High speed 4 wheel vehicle suspension developments
|In the mid-1960's fundamental research was being
undertaken by R&DD at the RTC into the action of wheel on rail and the role of
The suspension fitted to the majority of the four-wheel goods wagons of the period dated back to Victorian times and whilst it was acceptable for the rough and tumble of the steam railway and the slow speed trains which were the norm, with the advent of diesel and electric traction the limitation in speed of this primitive suspension was all to obvious.
Although there had been some new designs based on UIC standards in Europe i.e. friction link, double link and long link, these all relied on leaf springs for their vertical control and the friction in the links for lateral control. When the links were new and unworn their friction had a damping effect on lateral oscillation, but as the links wore so the damping effect decreased. Oiling or greasing the links would similarly reduce the friction and hence increase the tendency towards lateral oscillation.
All photos are the Author's unless otherwise indicated
|Conventional leaf spring suspension - CCT|
|UIC double link suspension - COV-AB|
There were numerous derailments of these vehicles mostly due to bad riding characteristics, in particular the Palvans were notorious (and 100 of them were fitted with UIC long-link suspension in 1966) as were the Cemflo cement wagons (see below) and the Blue Spot fish vans, but the mechanism of instability leading to derailment was not really understood.
|The result of a Palvan
derailment near Rugby Central in 1961
With the completion of the RTC at Derby in 1964, various engineers were brought together and began to address these problems in a scientific way. The instability of the vehicles brought about by the higher running speeds was investigated and a one-fifth scale model of a four-wheeled vehicle with a novel suspension was built and tested on a similar-sized roller rig. The suspension allowed lateral and yaw flexibility between the wheelset and the frame for the first time and incorporated lateral hydraulic damping.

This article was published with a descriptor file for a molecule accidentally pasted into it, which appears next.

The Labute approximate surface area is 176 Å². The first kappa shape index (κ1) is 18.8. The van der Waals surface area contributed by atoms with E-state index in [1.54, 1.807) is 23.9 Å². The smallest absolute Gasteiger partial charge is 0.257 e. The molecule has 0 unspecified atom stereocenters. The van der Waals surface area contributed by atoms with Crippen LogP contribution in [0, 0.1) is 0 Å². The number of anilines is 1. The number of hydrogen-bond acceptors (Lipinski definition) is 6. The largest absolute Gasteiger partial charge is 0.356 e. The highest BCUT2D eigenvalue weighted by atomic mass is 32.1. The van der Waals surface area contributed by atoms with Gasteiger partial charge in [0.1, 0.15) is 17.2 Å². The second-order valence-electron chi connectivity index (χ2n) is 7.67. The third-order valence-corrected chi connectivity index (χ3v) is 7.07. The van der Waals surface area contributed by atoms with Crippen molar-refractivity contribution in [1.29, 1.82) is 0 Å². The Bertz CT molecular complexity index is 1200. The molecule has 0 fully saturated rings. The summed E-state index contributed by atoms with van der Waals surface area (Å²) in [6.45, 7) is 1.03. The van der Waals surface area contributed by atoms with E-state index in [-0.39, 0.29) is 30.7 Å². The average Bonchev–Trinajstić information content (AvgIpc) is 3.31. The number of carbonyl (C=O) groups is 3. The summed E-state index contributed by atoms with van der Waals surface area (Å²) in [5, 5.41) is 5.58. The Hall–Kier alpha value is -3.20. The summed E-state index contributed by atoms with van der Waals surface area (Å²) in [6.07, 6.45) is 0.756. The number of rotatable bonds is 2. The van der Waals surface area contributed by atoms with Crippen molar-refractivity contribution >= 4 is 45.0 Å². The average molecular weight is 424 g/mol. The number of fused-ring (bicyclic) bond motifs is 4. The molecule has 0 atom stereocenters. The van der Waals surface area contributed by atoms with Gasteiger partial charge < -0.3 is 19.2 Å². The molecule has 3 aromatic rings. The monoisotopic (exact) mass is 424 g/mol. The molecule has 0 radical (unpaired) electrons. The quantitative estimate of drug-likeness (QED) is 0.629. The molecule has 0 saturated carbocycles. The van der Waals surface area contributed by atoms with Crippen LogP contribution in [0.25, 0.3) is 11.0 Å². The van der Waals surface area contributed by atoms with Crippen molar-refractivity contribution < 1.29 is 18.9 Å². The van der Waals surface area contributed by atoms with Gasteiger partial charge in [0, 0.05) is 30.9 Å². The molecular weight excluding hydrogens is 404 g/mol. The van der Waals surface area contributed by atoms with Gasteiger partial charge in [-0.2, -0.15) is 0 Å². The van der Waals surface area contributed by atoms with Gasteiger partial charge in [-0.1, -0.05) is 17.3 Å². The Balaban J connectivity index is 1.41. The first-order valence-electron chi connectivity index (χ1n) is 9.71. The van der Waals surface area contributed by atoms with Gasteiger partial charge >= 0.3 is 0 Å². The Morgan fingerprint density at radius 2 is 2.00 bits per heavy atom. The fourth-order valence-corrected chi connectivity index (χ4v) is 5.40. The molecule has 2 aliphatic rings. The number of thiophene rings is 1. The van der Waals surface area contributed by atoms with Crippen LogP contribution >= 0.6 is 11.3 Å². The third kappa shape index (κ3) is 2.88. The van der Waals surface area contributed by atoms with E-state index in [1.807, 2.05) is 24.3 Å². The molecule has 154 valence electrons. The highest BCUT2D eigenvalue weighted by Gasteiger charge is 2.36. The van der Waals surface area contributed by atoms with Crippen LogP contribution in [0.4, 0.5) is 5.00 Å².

Following these successful experiments, a full-sized
version of the roller rig was constructed and in 1966 the
four-wheel High Speed Freight Vehicle (HSFV1) was completed. This proved to be stable at up to
140 mile/h when tested on the roller rig.
This concept was the fore-runner of the railbus chassis, but more importantly results from various tests with HSFV1 allowed the wheel/rail interface to be better understood and this played a major role in the development of high speed operations leading to the design and build of the experimental Advanced Passenger Train (APT-E).
|Inside the Advanced Projects
Laboratory showing an APT-E bogie on a roller rig
|HSFV1 in the yard at the RTC in
the 1980's in its original rail blue livery
|An earlier view of the Advanced
Projects Lab and the roller rigs in the pit. It was on these rigs that the
HSFV1 was tested
|HSFV1 in the yard at the RTC in March 2005|
|Still retaining its original owner's name|
|A close up of the revolutionary suspension|
|The Leyland Experimental Vehicle used a similar suspension - pictured on the NNR on 11th July 2009|
|Cemflo fitted with HSFV3
suspension in the yard at RTC around 1970
|A close up of the suspension
All photos are British Rail unless otherwise indicated
|HSFV4 at the Old Dalby test track in the mid-1970's. Note the handrail for the roof access ladder projecting from the roof.|
|HSFV4 on a test train at
Llanwrst on the Conway valley line - HSFV1 is on the rear - October 1976
|HSFV4 at the Old Dalby test track used as an auxiliary test vehicle for static OHLE testing pictured on an overnight test c1977.|
|HSFV4 in the company of the
Drewry Car at the top of the Widmerpool straight at the Old Dalby test track
in the summer of 1980. Note the logo 'Auxiliary Testing Vehicle (HSFV4)'
|A view of HSFV1 and Lab One taken from the roof of HSFV4 at the Old Dalby test track in the mid-1970's|
|At the RTC in its later Research
livery in February 1983. Note the corner of HSFV1 on the left and the
maximum speed of 90 mph!
|HSFV4 at the Eden Valley Railway
on 25th February 2006 looking a bit worse for wear. From its livery it would
appear to have spent some time with the S&T's 'Satlink' fleet. For more
info on its present state and its post-R&DD history look
In May 2010 the NRM decided that it would eventually go to Shildon to be displayed alongside the APT-E.
HSFV4 was still extant at the Eden Valley Railway in February 2006 where it is to be restored to its former glory.
* Modern Railways -September 1976, 'Taperlite: a new suspension for air-braked freight wagons', pages 342, 343.
Other developments in 4-wheel wagon suspensions
|BSC pedestal suspension
P Garland collection
Gloucester Floating Axle suspension
More will be added as time permits
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